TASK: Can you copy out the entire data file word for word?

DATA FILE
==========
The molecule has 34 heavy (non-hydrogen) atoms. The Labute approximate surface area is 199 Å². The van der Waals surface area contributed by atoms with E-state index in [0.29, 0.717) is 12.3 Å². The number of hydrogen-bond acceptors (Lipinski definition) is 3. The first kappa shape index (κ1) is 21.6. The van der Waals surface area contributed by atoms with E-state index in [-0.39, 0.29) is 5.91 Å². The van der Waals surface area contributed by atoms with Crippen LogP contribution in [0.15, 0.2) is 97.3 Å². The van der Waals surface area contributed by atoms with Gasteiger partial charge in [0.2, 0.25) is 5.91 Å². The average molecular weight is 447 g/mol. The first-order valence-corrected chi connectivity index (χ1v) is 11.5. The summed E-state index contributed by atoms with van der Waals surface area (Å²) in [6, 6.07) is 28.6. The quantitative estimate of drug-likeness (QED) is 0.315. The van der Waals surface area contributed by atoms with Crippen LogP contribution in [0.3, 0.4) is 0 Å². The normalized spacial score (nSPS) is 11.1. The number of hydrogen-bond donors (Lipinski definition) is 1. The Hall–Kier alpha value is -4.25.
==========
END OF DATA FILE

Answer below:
The molecule has 34 heavy (non-hydrogen) atoms. The Labute approximate surface area is 199 Å². The van der Waals surface area contributed by atoms with E-state index in [0.29, 0.717) is 12.3 Å². The number of hydrogen-bond acceptors (Lipinski definition) is 3. The first kappa shape index (κ1) is 21.6. The van der Waals surface area contributed by atoms with E-state index in [-0.39, 0.29) is 5.91 Å². The van der Waals surface area contributed by atoms with Crippen LogP contribution in [0.15, 0.2) is 97.3 Å². The van der Waals surface area contributed by atoms with Gasteiger partial charge in [0.2, 0.25) is 5.91 Å². The average molecular weight is 447 g/mol. The first-order valence-corrected chi connectivity index (χ1v) is 11.5. The summed E-state index contributed by atoms with van der Waals surface area (Å²) in [6, 6.07) is 28.6. The quantitative estimate of drug-likeness (QED) is 0.315. The van der Waals surface area contributed by atoms with Crippen LogP contribution in [0.3, 0.4) is 0 Å². The normalized spacial score (nSPS) is 11.1. The number of hydrogen-bond donors (Lipinski definition) is 1. The Hall–Kier alpha value is -4.25.